Judges Dump Foie Gras Back off California Menus
Ninth Circuit rules state's ban doesn't conflict with federal agriculture regulations.
Hide your foie gras, California restauranteurs! A panel of judges with the 9th Circuit Court of Appeals has restored a law that bans serving or selling the gourmet product if it was produced by force-feeding birds.
The ban took effect in 2012 in California but was suspended by a judge in 2015. The judge ruled that federal regulations under the Poultry Products Inspection Act (PPIA) pre-empted a state-level ban.
Fancy restaurants rejoiced, but supporters of the law pushed on and appealed. Today three federal judges determined that the ruling in 2015 was in error. The PPIA prohibits states from imposing requirements on ingredients that contradict federal regulations. But this foie gras ban technically regulates a process, the manner by which the foie gras is made. Therefore, the judges ruled, the California law does not come into conflict with the PPIA at all.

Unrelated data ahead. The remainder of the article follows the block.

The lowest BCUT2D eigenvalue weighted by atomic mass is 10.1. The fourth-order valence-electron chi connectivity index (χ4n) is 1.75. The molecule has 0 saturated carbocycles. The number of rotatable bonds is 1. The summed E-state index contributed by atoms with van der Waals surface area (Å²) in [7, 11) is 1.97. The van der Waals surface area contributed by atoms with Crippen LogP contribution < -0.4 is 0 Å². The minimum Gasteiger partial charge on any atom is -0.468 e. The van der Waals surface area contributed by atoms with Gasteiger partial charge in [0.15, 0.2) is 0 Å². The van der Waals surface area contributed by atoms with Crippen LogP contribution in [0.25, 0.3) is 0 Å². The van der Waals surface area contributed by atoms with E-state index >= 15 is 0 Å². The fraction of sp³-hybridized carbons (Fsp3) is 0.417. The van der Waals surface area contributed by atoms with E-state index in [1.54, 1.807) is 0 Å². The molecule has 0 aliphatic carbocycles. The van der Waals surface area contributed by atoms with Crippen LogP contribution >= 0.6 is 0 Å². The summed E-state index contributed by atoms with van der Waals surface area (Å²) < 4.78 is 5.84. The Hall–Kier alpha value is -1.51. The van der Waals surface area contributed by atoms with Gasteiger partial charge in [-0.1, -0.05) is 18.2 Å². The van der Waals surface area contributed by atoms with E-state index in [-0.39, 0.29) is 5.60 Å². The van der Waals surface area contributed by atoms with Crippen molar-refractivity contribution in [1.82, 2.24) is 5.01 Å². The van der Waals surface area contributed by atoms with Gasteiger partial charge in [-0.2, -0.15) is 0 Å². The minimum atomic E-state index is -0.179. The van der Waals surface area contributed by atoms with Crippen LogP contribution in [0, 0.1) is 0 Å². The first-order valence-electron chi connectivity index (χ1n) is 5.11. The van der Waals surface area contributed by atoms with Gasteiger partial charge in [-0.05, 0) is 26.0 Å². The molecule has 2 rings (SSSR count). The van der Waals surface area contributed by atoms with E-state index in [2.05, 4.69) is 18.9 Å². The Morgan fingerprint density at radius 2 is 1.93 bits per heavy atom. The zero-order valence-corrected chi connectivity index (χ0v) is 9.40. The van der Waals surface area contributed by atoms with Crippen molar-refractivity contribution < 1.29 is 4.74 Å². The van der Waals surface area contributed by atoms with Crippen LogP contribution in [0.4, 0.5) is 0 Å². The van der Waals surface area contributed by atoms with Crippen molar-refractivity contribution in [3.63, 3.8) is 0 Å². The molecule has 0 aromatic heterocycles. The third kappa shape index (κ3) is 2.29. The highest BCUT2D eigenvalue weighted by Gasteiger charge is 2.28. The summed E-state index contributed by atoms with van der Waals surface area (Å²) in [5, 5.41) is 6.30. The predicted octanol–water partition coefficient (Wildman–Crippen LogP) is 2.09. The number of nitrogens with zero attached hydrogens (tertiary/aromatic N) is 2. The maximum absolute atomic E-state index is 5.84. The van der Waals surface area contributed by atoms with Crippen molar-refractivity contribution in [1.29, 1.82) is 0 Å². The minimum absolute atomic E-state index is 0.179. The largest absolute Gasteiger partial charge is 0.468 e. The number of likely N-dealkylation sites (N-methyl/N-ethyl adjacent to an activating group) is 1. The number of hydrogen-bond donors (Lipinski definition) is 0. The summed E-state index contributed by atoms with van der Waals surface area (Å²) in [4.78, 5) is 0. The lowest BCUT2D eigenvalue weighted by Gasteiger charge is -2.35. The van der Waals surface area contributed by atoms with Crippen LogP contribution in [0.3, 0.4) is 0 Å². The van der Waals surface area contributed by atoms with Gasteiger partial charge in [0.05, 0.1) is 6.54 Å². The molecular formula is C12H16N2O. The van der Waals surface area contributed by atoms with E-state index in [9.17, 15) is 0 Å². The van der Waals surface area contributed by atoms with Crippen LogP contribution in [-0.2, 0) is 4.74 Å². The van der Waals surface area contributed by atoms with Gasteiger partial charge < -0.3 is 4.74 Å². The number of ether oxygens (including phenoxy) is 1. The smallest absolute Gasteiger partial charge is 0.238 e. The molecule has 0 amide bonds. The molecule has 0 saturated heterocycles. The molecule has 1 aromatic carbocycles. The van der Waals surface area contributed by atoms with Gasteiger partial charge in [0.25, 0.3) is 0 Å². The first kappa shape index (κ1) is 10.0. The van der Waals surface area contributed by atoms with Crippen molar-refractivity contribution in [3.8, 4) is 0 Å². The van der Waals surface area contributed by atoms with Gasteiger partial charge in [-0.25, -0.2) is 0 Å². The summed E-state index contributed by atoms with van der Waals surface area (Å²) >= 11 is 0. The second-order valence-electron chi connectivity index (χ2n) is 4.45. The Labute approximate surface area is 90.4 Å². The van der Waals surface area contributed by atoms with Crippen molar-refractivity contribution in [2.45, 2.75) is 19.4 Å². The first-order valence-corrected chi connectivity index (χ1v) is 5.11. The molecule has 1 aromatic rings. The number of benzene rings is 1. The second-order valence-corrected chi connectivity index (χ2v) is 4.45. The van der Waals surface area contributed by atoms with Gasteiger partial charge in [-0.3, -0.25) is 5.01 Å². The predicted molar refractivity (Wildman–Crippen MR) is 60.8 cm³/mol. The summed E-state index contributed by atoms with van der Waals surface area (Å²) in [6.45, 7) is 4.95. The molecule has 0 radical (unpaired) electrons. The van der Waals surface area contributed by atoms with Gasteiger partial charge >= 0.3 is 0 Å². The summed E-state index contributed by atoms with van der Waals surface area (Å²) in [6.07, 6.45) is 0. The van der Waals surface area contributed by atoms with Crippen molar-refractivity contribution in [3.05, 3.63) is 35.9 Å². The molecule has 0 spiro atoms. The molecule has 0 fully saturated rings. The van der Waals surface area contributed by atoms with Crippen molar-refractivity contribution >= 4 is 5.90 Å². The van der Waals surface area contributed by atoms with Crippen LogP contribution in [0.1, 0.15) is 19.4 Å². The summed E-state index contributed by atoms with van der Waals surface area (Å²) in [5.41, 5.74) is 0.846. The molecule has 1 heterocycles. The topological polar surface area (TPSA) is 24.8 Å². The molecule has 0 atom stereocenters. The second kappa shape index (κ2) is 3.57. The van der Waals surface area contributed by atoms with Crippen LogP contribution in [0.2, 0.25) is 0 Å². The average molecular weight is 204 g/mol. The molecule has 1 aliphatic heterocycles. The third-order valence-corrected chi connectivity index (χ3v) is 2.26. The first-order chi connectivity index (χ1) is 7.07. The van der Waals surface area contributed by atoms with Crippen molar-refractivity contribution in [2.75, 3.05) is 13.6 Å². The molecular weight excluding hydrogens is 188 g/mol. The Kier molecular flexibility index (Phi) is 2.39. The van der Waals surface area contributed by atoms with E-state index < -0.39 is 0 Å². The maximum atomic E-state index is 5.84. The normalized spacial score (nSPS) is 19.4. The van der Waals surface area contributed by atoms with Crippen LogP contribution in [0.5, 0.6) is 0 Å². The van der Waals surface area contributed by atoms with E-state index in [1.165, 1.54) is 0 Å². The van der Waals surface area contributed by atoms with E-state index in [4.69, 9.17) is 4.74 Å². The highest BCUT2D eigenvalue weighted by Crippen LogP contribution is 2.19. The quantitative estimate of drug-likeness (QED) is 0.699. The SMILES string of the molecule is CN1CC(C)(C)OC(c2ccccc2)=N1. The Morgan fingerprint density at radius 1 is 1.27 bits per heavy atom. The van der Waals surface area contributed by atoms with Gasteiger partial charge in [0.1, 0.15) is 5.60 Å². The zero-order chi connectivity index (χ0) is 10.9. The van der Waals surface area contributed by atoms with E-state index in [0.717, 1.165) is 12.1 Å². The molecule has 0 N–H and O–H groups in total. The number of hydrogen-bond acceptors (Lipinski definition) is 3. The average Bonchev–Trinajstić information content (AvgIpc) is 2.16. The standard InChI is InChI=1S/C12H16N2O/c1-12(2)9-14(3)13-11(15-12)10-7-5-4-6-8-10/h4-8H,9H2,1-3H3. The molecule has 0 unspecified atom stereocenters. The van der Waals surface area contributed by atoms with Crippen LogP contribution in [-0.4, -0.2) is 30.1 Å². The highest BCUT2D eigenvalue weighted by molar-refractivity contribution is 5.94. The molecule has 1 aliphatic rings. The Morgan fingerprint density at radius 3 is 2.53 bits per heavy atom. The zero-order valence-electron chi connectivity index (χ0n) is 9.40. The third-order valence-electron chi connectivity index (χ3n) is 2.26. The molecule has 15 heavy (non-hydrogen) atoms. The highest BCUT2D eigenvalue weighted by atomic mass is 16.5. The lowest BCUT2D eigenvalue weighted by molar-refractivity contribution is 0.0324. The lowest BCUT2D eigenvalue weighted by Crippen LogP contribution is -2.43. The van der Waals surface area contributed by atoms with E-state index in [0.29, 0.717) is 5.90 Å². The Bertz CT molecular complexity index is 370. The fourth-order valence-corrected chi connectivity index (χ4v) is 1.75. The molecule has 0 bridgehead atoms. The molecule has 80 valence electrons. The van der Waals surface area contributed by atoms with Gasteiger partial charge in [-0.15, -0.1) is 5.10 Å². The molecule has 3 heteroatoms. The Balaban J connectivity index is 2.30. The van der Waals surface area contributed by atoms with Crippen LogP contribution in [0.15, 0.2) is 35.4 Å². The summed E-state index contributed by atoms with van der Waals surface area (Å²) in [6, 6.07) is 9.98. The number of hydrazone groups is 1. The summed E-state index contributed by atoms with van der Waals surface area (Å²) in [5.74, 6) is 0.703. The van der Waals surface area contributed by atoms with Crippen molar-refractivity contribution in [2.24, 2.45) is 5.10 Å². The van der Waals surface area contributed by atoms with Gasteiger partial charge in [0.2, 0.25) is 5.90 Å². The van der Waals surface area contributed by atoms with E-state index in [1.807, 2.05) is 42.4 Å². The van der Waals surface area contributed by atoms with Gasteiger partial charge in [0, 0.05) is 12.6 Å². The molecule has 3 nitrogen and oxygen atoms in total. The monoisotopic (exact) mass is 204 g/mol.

That ruling is essentially a weirdly technical distinction, since it effectively bans foie gras as an ingredient anyway by banning the process used to make it. Read the ruling here.
Food policy expert Baylen Linnekin has written extensively on this fight here. ReasonTV also explored the animal rights claim that force-feeding ducks and geese is cruel. That's the justification been used to implement the ban. Watch below: